Magic Mike (Warner Bros. Pictures, R)

film magic-mike-75Yes, this film features someone who looks like Ron Perlman as a stripper.


film magic-mike_500 

When I saw Erin Brockovich in the theater on opening night back in 2000, I got the impression that I was the only person there in the full house who wanted to see the new Steven Soderbergh movie, not the new Julia Roberts movie. The same feeling crept up on me at a promotional screening of Soderbergh’s new film Magic Mike, in which Channing Tatum plays a male stripper. It was amusing to see Magic Mike with a pretty full, mostly female crowd, though; I haven’t heard so much oohing and whistling in a movie theater in quite some time.

To start, Magic Mike plays the Eyes Wide Shut game of not being coy about what its audience came for; inside of the first two or three minutes of the film, you see both Tatum and Olivia Munn naked—it happens so fast, it’s sort of hard for your brain to process it. That is to say, the film starts off with a bang (no pun intended), but only sometimes maintains that pace through the rest. It’s good and fun when it does, but there are definite periods of lag where you have the chance to stand back and notice that the story Magic Mike tells is very, very generic; the only thing unusual about the film is its setting: that being the world of male strippers.

Tatum plays the titular Mike, the biggest draw at an all-male strip club that seems to exclusively have attractive young girls as patrons. Mike has his fingers in a lot of pies, and early in the film, he meets 19-year old Adam (’tween star Alex Pettyfer of I Am Number Four and Beastly) at a construction site where they’re both working. Mike unintentionally takes Alex under his wing, and gets him a job doing props at the strip club at night. But when one of the strippers, Tarzan (Kevin Nash, looking like a slightly younger Ron Perlman—yes, this film features someone who looks like Ron Perlman as a stripper), is found incapacitated right before he’s supposed to perform, Mike pushes Adam out on stage and, well, you know what happens from there.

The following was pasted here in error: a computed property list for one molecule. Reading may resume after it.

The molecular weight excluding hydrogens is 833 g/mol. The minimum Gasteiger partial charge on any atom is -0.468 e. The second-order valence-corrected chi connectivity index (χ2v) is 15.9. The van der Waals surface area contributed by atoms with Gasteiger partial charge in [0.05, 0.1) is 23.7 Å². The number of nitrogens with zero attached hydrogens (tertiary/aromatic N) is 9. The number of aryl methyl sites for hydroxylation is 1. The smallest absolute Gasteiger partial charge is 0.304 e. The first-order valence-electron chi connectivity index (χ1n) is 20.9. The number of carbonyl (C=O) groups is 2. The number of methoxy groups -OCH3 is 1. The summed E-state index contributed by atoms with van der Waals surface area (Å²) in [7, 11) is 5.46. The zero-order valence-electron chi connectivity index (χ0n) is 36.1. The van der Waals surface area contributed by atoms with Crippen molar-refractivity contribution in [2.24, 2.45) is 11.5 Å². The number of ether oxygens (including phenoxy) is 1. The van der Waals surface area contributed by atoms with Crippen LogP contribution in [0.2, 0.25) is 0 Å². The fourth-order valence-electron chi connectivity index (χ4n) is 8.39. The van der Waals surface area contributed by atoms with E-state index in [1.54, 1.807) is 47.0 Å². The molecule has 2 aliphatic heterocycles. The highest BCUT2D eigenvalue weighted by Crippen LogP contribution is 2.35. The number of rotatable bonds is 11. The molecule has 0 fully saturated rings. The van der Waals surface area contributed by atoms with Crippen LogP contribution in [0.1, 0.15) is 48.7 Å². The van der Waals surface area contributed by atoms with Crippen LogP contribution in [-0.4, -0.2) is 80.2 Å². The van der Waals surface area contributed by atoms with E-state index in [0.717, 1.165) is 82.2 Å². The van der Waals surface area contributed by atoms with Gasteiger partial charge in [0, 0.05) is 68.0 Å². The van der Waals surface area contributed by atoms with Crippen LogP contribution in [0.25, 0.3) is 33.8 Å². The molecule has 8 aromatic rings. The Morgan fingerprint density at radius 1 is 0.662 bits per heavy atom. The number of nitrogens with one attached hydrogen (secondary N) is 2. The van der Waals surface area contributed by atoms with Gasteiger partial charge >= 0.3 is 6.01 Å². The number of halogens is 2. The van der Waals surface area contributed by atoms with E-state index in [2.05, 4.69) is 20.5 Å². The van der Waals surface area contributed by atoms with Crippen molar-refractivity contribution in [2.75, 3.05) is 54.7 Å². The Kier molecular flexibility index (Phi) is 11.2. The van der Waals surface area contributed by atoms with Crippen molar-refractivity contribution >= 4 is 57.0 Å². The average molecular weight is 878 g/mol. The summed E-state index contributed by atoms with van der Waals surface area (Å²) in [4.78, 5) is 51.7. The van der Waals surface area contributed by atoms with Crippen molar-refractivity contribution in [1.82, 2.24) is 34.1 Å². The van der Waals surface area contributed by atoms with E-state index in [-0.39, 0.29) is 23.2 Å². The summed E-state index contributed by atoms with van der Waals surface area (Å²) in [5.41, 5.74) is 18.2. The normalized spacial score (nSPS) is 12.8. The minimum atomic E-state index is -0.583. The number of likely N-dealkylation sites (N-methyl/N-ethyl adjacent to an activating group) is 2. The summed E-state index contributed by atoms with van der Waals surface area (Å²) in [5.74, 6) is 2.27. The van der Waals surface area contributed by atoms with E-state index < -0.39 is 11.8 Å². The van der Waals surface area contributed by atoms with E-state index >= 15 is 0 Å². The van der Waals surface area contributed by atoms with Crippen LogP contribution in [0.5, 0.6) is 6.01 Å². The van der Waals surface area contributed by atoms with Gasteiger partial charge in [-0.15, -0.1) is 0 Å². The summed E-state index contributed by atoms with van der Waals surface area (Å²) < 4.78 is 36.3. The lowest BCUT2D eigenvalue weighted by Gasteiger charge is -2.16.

Really, the only thing impeding full enjoyment of Magic Mike is its length. It would have been a really fun 85-minute movie, but it often drags at 110 minutes. Still, there are some very strong scenes, not all of which are in the strip club. (One of the best has Mike trying to take out a loan from a bank to start a furniture business.) Between this and 21 Jump Street, Tatum has recently been proving that he’s actually a surprisingly decent, funny actor, and he’s well supported by a recently-on Matthew McConaughey, who turns in his second good performance of 2012 here (the first being Bernie), which is perhaps only his third good performance ever (the first being 1993’s Dazed & Confused, his debut—he parlays a lot of his “All right all right all right” schtick from that movie onto his character in Mike). Also adding to the watchability of the film is the sometimes humorous way it was shot, which was done by Soderbergh under his usual director-of-photography pseudonym Peter Andrews. He finds a couple of different creative ways to sneak a penis into the frame, and in some scenes, you wonder just how close he had to be to, say, McConaughey’s ass to get the shot that he did.

For the past couple of decades, movies whose main draw is strippers and/or nudity tend to not do great in the box office, but then find their audience on home video. That said, movies whose main draw is male strippers and/or male nudity are extremely rare; I’m interested in seeing how this plays out. It was made on a low budget so the stakes are low, but if the film is lucky, it could potentially break into the Sex & the City crowd and make a decent chunk of money. It’s a pretty good film, so I wouldn’t mind seeing that scenario take place. | Pete Timmermann

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